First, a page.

Winter Walks-West Hill Dam, Stony Brook, and Riverbend Farm


Ice alongside the trail

I’ve taken a few pictures recently, but truthfully, the outdoors has looked pretty dreary since rain washed all our snow away. There’s been ice on lots of trails, so getting out has been challenging. But we headed to West Hill Dam to get outside, and found some amazing ice, and thankfully, most of it was NOT on the trails!


Woodland alongside the West River is covered in ice from when the river overflowed its banks in a recent rainstorm

We ventured down to the banks of the West River, which flows through the West Hill dam area in Uxbridge, and found broad sheets of ice that had overflowed the banks of the river when the recent rains had washed through the West River watershed. The water had subsided by the time of our visit, but it was clear that a lot of water had flowed through this area.


Picnic tables near the swimming area surrounded by ice

Near the swimming area we discovered the picnic tables surrounded by ice–another reminder of how high the water had been just a short time before.


Ice tells the tale of how high the water rose in the recent rains

Large masses of ice next to a bridge were uplifted in odd angles, pushed here and there as the water rose, then subsided. The power of ice is a humbling thing to witness.


Beech trees clinging to their leaves through the winter

The next day we were in Norfolk, so we stopped in at Stony Brook Audubon Nature center. Despite signs warning of ice, we found the trails to be mostly clear and not very muddy either. The new boardwalk is a joy to walk across.


A busy beaver was here quite recently; the wood chips were very new

Once on the far side of the boardwalk, we found signs of very recent beaver activity. I hadn’t noticed it,


Beaver lodge visible off shore from the boardwalk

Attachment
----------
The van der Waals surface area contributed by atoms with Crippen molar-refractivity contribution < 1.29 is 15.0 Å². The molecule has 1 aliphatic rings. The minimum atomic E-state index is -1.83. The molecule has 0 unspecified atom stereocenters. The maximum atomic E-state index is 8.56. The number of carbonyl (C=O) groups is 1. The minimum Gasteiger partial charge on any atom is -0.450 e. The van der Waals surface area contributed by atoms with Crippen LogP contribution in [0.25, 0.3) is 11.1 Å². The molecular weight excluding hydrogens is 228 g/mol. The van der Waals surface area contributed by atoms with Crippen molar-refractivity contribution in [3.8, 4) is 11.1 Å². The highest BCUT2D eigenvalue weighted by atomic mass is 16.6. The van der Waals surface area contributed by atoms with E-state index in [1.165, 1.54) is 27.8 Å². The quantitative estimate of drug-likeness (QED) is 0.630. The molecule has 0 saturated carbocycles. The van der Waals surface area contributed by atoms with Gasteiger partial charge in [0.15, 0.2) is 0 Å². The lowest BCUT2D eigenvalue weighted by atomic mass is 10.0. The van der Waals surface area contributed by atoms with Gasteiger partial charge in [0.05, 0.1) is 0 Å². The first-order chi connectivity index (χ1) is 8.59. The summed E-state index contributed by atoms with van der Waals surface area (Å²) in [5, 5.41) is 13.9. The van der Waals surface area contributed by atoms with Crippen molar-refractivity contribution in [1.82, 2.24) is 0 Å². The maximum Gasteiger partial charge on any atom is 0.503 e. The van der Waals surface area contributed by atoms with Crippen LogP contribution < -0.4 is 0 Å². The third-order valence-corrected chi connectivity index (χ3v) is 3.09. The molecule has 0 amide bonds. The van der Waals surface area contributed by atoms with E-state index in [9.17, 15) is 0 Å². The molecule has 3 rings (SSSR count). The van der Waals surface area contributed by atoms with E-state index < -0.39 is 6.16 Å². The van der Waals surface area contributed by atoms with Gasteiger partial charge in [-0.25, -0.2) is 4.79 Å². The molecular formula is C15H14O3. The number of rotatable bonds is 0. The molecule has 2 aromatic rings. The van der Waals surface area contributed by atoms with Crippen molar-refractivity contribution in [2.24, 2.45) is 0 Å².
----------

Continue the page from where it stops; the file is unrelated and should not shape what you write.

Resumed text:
but on our way back over the boardwalk I easily spotted the nearby beaver lodge, out in the middle of the wetlands.


More beaver activity, and signs of the beaver’s trail

We found not much else to take pictures of other than signs of beaver. The landscape felt quiet and gray, subdued.

And now we’ve had a quick snowstorm. Only two inches was predicted, yet when I headed out for Riverbend Farm in the morning I realized a lot more snow had fallen than we’d expected. The parking lot was plowed, so getting in and out was easy, thanks to the hard-working staff at Riverbend Farm.


Riverbend farm blanketed in snow

Once my meeting was over, staff member Kathryn headed out on the trail with me to get some quick pictures of Riverbend Farm blanketed in snow. The sky was still gray, so the pictures came out rather gloomy-looking. But I take what I can get. I hear the sun will come out tomorrow.


Hanging out with Kathryn at the stone arch bridge

As Kathryn and I walked, she talked about her nature journals, originally begun to help her locate maple trees in winter, in anticipation of tapping the trees for maple sugaring efforts in late winter- early spring. We spoke of the joys of walking in the same place through the seasons, and the value of observing one place over time.


The Blackstone River and stone arch bridge in winter

Just when it looked like my next post would be about how gray and colorless the world looks in the middle of winter, a blanket of white covered the world and changed the landscape yet again. We are quick to complain about the monotony of winter, the lack of color, and the cold. And yet, by paying attention, you may find that the world continues to change, whether you noticed it, or not.

Marjorie  Turner Hollman

Marjorie Turner Hollman is a writer who loves the outdoors, and is the author of Easy Walks in Massachusetts, 2nd editionMore Easy Walks in Massachusetts, 2nd editionEasy Walks and Paddles in the Ten Mile River Watershed, and Finding Easy Walks Wherever You Are. Her memoir, the backstory of Easy Walks, is My Liturgy of Easy Walks: Reclaiming hope in a world turned upside down.

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